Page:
It appears that the ongoing campaign of cyber warfare has claimed yet another victim, once again a government institution. In the latest in a long series of institutions and organizations plagued by cyber crime, the U.S. Army Corps of Engineers announced that back in January, a hacker compromised a U.S. Army database that holds sensitive information about vulnerabilities in U.S. dams.
The database in question was the U.S. Army Corps of Engineers’ National Inventory of Dams, a source that contains information about 79,000 dams throughout the US and tracks such information as the number of estimated deaths that could occur if a specific dam failed. It’s accessible to government employees who have accounts, and non-government users can query the database, but are not permitted to download data from it.
The breach was first reported by Free Beacon, a non-profit online publication, and has since been confirmed by the Army Corps of Engineers. Pete Pierce, a spokesman for the ACE, released a statement, saying that:
The U.S. Army Corps of Engineers is aware that access to the National Inventory of Dams (NID), to include sensitive fields of information not generally available to the public, was given to an unauthorized individual in January 2013 who was subsequently determined to not to have proper level of access for the information. [U.S. Army Corps of Engineers] immediately revoked this user’s access to the database upon learning that the individual was not, in fact, authorized full access to the NID.
The Corps of Engineers further indicated on their website that account usernames and passwords had since changed “to be compliant with recent security policy changes.”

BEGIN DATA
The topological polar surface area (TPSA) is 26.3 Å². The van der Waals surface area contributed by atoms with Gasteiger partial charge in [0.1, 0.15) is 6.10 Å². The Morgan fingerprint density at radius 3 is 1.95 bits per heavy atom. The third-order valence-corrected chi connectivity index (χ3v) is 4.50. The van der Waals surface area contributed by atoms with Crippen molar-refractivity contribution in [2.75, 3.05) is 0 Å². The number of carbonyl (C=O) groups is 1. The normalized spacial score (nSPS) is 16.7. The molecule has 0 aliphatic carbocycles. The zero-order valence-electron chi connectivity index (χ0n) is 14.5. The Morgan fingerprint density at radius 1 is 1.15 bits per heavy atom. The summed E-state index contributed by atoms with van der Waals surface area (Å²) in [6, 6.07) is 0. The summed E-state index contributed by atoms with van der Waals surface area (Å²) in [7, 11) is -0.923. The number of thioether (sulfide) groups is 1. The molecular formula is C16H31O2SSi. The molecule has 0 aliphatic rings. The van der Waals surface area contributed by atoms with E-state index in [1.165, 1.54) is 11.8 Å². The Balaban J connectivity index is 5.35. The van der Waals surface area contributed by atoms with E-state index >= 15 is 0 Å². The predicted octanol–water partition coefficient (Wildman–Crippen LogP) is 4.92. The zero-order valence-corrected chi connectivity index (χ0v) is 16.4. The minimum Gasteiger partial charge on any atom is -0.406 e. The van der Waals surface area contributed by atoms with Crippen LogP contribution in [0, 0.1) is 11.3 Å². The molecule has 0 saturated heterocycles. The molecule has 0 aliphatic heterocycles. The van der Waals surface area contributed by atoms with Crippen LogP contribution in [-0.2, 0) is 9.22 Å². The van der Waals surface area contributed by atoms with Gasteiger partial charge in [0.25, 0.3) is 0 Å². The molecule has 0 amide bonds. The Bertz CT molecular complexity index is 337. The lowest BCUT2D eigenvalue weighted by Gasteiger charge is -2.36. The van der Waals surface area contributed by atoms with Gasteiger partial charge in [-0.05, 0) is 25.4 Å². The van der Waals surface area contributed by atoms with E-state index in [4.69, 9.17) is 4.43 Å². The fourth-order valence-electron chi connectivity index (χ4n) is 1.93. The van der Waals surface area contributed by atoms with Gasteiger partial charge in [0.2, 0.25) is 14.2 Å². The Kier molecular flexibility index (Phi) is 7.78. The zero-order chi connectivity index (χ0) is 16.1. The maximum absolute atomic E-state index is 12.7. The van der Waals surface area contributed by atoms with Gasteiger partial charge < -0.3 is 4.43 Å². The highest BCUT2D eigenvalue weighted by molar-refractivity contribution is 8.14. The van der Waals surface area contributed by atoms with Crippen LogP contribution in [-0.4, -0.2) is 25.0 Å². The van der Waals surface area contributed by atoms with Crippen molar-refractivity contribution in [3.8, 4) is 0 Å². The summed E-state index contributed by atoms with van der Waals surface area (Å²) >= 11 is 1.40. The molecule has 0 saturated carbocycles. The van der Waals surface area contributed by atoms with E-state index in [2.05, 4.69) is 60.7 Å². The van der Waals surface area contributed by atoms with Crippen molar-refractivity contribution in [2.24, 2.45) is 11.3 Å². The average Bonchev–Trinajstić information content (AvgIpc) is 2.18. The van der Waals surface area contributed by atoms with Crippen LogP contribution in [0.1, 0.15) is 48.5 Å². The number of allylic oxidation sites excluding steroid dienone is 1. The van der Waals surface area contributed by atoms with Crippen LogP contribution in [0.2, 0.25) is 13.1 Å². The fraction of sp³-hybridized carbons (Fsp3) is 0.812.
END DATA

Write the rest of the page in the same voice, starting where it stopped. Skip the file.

Unnamed U.S. officials told the Free Beacon that the breach was traced to “the Chinese government or military cyber warriors,” but offered no information to support the claim. It is well known by intrusion specialists that hackers can use proxy servers or hijacked computers to conduct a breach and make it look as if the source was a specific country or individual.
Michelle Van Cleave, a former senior adviser to the Executive Agent for Homeland Security and Department of Defense and a former consultant to the CIA, went on record as saying that the breach appeared to be part of an effort to collect “vulnerability and targeting data” for future cyber or military attacks, though she didn’t say how she came to this conclusion.
If the intrusion was the work of the Chinese military, then it’s possible this was nothing more than a fact-finding mission on their part, designed to gather information on America’s infrastructure and hydroelectric facilities. The far worse possibility was that this was the result of private hackers, who sought to obtain information about US dams are part of a planned attack, looking to see which dam would cause the most harm if it were disabled by a physical or cyber-attack.
Whether it was the result of government-sponsored hackers, private hackers, or potential terrorists, it is clear that in the wake of the recent intrusions into US government databases, and the recent bombing in Boston, that security forces in the US will be on the lookout for similar breaches. In an age of electronic warfare, the best defense is not a good offense, but the ability to identity enemies and deploy countermeasures.